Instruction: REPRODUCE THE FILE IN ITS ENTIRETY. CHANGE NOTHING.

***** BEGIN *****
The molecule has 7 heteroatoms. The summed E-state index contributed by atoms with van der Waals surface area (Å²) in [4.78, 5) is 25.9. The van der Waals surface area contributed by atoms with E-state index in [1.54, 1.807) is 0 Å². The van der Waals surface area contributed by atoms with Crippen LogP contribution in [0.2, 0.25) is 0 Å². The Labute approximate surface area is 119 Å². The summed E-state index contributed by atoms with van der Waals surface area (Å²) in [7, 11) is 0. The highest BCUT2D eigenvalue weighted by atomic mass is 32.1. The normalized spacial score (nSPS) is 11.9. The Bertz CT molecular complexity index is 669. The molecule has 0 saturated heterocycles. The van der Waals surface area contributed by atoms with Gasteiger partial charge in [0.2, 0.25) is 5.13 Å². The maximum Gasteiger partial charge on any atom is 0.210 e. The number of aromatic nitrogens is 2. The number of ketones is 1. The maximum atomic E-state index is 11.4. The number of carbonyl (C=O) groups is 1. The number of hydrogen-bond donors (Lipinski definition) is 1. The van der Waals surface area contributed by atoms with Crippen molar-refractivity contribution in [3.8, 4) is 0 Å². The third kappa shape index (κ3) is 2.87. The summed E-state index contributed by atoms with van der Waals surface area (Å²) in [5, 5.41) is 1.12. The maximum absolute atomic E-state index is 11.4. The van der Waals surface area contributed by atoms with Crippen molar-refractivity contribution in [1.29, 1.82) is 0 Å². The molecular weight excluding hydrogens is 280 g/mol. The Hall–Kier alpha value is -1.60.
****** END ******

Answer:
The molecule has 7 heteroatoms. The summed E-state index contributed by atoms with van der Waals surface area (Å²) in [4.78, 5) is 25.9. The van der Waals surface area contributed by atoms with E-state index in [1.54, 1.807) is 0 Å². The van der Waals surface area contributed by atoms with Crippen LogP contribution in [0.2, 0.25) is 0 Å². The Labute approximate surface area is 119 Å². The summed E-state index contributed by atoms with van der Waals surface area (Å²) in [7, 11) is 0. The highest BCUT2D eigenvalue weighted by atomic mass is 32.1. The normalized spacial score (nSPS) is 11.9. The Bertz CT molecular complexity index is 669. The molecule has 0 saturated heterocycles. The van der Waals surface area contributed by atoms with Gasteiger partial charge in [0.2, 0.25) is 5.13 Å². The maximum Gasteiger partial charge on any atom is 0.210 e. The number of aromatic nitrogens is 2. The number of ketones is 1. The maximum atomic E-state index is 11.4. The number of carbonyl (C=O) groups is 1. The number of hydrogen-bond donors (Lipinski definition) is 1. The van der Waals surface area contributed by atoms with Crippen molar-refractivity contribution in [3.8, 4) is 0 Å². The third kappa shape index (κ3) is 2.87. The summed E-state index contributed by atoms with van der Waals surface area (Å²) in [5, 5.41) is 1.12. The maximum absolute atomic E-state index is 11.4. The van der Waals surface area contributed by atoms with Crippen molar-refractivity contribution in [1.29, 1.82) is 0 Å². The molecular weight excluding hydrogens is 280 g/mol. The Hall–Kier alpha value is -1.60.